Volkswagen’s Jetta sedan has been around for many years after starting life back in 1979 as more or less a “Golf with a trunk.” Since then it’s acquired a character of its own and many people would never know that it uses Golf running gear and much of its general trim. Part of the difference between today’s Golf and Jetta is that they don’t share any body panels and the sedan has a longer wheelbase. The 2016 Jetta is the sixth generation of the car and it’s widely popular in North America.
The Jetta I tested recently was very well equipped, but not top-of-the-line. It’s nice to get this trim level now and then because most automakers tend to loan media test vehicles that are so “loaded” you never get to find out what more basic versions are like to live with. So my tester came with wheel covers over steel rims, non-soft touch interior trim and various other ways of keeping down costs. Of course, for owners who want to jazz up their cars a little, VW has an extensive “extras” catalogue.
Having said that, the basic car has all the necessary conveniences most buyers in this class would want, including power windows and mirrors, remote power locks, air conditioning and other good stuff. It certainly doesn’t feel in any way like a “cheap” car or simply bare bones transportation. Like other VW products, it’s very well put together and finished and the interior trim uses sturdy and tasteful materials. The seats seemed just as comfortable to me as those in a much more costly Audi.
What will impress anyone who take one of these for a test spin is the powertrain. Though it has the most humble engine in the Jetta lineup at only 1.4-litres, it’s surprisingly peppy and an impressively sporty little car to enjoy. It sprints away from stops amazing well and in fact, it’s possible to spin the wheels even on a dry road. Credit must go to VW’s TSI technology which makes use of a small turbocharger to maximize displacement. Similarly, the automatic transmission is an excellent piece of engineering and shifts are positive and responsive. Like some of the Jetta’s high-performance cousins, the car must be faster with the automatic than it is with the (available) manual box. Incidentally, there are two other engines in the Jetta range - a 1.8-litre and a 2.0-litre.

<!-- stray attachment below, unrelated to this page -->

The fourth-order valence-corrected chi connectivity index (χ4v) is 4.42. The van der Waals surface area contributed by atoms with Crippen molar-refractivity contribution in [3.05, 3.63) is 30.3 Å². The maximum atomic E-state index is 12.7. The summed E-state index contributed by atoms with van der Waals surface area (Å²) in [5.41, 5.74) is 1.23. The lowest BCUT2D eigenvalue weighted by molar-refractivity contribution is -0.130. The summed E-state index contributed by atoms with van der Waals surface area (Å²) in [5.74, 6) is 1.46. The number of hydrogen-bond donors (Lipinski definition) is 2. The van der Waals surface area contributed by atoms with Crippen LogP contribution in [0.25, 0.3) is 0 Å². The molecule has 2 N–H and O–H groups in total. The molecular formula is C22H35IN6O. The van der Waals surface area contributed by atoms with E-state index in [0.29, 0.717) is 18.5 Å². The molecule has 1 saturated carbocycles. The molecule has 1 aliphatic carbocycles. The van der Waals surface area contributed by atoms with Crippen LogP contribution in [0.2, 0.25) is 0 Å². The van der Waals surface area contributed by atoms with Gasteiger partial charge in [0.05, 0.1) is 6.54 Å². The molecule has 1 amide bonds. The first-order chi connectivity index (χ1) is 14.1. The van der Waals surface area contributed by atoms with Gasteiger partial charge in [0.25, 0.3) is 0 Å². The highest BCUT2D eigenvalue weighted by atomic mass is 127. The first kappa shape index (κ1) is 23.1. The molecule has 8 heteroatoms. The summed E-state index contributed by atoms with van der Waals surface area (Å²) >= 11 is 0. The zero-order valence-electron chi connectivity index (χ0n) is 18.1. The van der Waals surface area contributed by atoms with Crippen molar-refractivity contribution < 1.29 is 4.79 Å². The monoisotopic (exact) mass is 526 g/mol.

The interior is quite roomy for a small car and easy too get in and out of. There’s room for adults in the back seats, which is more than can be said for some models in this class. I’ve always like the seating position in Golf/Jetta models as VW always seems to nail the correct relationship between seat location, steering wheel and pedals. The suspension is firm but comfortable too and although this is no racer, it handles competently in most conditions. I tried some fast driving on winding roads and it hung in very well indeed - stable, predictable and safe. A Connectivity Package costing $400 gets you a wide range of communication and entertainment upgrades and is well worth having. Pairing a mobile phone is an especially easy task and takes less than a minute.
While my own preference is for hatchback vehicles in this class, I can see that many buyers prefer a trunk for it’s security. Thankfully, Volkswagen offers both on the same platform and buyers can make their own decision. Either way, these smallest of VWs are excellent products from just about every standpoint.
SPECS AT A GLANCE…
BODY STYLE: Four-door front-wheel drive sedan
ENGINE: 1.4-litre 4-cylinder 150-horsepower TSI
TRANSMISSION: 6-speed automatic
PERFORMANCE: Zero to 100 km/h in approx. 8-seconds
FUEL ECONOMY: 7.3-litres/100km, combined rating
PRICE: Starts at $15,995